And then invite a friend.

I have gone on and on about the obesity epidemic that this country faces (2/3 of Americans are overweight, 1/3 are clinically obese) and how simply getting healthy could help resolve our health insurance cost issues, but this inactivity pandemic is just that, it is worldwide.  Do your part to help ease the financial burden of preventable diseases – get up, move and drag someone with you.

You’ll thank me afterward.

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Summer is in full swing now and that means one thing to many people – it’s sandal/flip-flop season.  But many of us suffer from dry, cracked, calloused heels  and feet that just look plain fugly.  Personally, I wear flip flops all year round unless there is an excess of 3 inches of snow on the ground, but that doesn’t mean I don’t suffer from the same heel and sole issues as the rest of you.  Men won’t say it, but we suffer from this problem just as much as women do.

So what’s a person to do?  You want to wear flips flops or sandals, but nothing seems to work to get your heels and soles soft & smooth.

Lotions & moisturizers?

They seldom live up to what they say they will do.

A pumice stone?

That’s a lot of hard work, and honestly, I’m not convinced that they actually are rough enough.

That metal shredder egg thing?

Only if you wanna risk shredding your feet.

Some people like to cover their feet in moisturizer, then cover that with vaseline and THEN cover that with a sock.

I can see how that would work, but what a mess!

There’s the whole fish thing…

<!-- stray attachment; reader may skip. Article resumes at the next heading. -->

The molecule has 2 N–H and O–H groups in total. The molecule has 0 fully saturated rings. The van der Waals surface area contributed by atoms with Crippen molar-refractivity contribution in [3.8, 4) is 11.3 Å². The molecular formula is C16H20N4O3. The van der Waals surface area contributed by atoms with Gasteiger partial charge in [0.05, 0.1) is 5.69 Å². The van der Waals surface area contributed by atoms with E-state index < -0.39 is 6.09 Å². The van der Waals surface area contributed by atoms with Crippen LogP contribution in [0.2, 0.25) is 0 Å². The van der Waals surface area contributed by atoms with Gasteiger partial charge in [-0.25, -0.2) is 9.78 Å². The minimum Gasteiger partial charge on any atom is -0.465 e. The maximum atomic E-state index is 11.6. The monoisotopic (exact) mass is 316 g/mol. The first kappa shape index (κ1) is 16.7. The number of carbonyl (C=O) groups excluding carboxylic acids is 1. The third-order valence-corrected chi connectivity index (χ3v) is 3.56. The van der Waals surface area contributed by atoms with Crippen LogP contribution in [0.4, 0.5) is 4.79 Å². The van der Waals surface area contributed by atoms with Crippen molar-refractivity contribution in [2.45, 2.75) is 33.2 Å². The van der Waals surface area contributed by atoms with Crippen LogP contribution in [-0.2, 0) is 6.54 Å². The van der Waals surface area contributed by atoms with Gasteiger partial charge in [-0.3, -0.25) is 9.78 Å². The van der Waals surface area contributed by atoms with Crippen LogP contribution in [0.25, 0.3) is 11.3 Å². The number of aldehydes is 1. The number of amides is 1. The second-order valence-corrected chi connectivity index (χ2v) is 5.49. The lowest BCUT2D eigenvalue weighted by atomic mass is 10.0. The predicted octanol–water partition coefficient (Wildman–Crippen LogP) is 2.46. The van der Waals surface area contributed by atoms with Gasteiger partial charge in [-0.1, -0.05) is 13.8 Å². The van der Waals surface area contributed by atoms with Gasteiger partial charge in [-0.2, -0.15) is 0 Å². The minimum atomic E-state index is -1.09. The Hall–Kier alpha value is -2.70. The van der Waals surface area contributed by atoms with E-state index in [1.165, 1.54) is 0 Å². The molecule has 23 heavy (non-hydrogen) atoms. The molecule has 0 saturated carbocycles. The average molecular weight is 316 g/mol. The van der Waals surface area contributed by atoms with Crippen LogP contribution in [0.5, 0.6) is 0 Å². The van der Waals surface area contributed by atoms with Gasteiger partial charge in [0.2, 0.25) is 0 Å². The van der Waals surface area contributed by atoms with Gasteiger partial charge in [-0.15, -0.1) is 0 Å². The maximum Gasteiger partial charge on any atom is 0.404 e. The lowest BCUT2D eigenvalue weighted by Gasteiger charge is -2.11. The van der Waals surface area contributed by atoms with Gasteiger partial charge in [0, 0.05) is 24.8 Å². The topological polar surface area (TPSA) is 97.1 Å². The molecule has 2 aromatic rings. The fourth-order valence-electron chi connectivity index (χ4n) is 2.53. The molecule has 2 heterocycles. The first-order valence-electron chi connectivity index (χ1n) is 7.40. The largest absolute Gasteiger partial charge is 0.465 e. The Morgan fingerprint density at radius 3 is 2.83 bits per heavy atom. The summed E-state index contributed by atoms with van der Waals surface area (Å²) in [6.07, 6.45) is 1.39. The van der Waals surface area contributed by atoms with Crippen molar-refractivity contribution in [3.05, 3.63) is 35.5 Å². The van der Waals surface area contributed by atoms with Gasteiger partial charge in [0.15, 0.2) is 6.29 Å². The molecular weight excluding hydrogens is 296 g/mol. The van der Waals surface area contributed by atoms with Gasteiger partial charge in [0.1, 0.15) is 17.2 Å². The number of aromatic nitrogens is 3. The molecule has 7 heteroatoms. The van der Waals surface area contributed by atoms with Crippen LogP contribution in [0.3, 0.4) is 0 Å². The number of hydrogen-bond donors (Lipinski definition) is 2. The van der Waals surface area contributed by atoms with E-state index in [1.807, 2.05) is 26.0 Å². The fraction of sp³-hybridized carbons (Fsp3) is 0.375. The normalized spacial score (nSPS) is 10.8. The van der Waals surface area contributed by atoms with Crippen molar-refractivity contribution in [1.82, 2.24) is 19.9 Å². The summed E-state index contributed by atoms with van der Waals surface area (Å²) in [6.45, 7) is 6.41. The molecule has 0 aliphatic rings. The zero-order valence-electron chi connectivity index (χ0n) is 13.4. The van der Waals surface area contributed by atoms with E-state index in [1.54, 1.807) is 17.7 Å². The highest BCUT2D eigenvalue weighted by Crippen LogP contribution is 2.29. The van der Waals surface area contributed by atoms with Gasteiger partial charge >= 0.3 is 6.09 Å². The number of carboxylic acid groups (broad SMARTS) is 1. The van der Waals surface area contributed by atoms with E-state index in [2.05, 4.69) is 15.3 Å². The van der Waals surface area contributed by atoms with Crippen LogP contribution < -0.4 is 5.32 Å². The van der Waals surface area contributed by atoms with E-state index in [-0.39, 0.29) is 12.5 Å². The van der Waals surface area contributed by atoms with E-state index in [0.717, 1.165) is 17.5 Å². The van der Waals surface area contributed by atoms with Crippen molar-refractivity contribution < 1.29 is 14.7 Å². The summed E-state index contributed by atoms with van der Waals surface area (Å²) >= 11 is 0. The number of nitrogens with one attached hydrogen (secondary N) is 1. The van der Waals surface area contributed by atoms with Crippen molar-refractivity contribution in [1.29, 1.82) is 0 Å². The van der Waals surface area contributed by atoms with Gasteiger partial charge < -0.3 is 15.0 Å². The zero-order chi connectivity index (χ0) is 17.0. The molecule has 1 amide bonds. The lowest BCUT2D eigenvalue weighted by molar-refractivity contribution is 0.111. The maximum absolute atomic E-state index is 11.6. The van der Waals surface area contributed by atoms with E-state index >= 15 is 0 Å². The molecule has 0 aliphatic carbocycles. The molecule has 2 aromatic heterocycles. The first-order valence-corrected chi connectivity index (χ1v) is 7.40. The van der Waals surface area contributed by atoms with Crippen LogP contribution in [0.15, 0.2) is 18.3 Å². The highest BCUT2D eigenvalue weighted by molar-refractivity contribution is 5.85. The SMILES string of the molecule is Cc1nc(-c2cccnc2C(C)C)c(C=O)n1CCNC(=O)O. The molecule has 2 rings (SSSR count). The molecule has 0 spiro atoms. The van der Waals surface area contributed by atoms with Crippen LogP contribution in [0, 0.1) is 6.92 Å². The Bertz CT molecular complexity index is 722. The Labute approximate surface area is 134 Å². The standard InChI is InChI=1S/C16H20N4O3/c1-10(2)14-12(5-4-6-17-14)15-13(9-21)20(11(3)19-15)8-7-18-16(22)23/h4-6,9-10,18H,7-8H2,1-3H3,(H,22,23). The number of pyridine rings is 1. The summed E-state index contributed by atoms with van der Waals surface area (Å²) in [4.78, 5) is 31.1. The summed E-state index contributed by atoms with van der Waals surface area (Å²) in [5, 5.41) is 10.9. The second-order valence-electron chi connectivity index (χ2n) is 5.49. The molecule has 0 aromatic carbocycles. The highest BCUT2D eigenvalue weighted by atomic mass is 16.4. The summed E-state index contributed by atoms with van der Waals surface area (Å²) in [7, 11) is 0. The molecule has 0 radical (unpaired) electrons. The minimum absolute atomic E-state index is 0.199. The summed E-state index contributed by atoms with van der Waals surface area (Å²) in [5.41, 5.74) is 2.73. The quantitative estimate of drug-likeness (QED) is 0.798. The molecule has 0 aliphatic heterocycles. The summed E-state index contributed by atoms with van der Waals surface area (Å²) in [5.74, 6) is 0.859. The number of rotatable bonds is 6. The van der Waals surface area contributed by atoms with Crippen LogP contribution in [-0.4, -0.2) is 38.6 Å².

But that’s just plain weird.

Of course, you could always go to the salon for a pedicure –

But that can get pretty expensive if you need to go every week.

No, none of these things are as effective and as inexpensive (free) as what I recently discovered to be a cure for rough feet.  I can’t believe it took me 42 years to realize that this product was readily available just about every where in the world with free access to just about anyone.  And though we have already paid for it in a sense, there is no extra cost involved in using it in this fashion.

Put simply, it’s our streets and sidewalks.

Three runs and 10 miles of running bare foot later, my soles and heels are as smooth as they have ever been – a little dirtier maybe, but as smooth to the touch as a baby’s bottom.  You can do it too!  For free!  The only cost to you is your time spent running – so really you’re saving even more because you’re killing two birds with one stone…AND you’re saving money on shoes (or not having shoes) at the same time!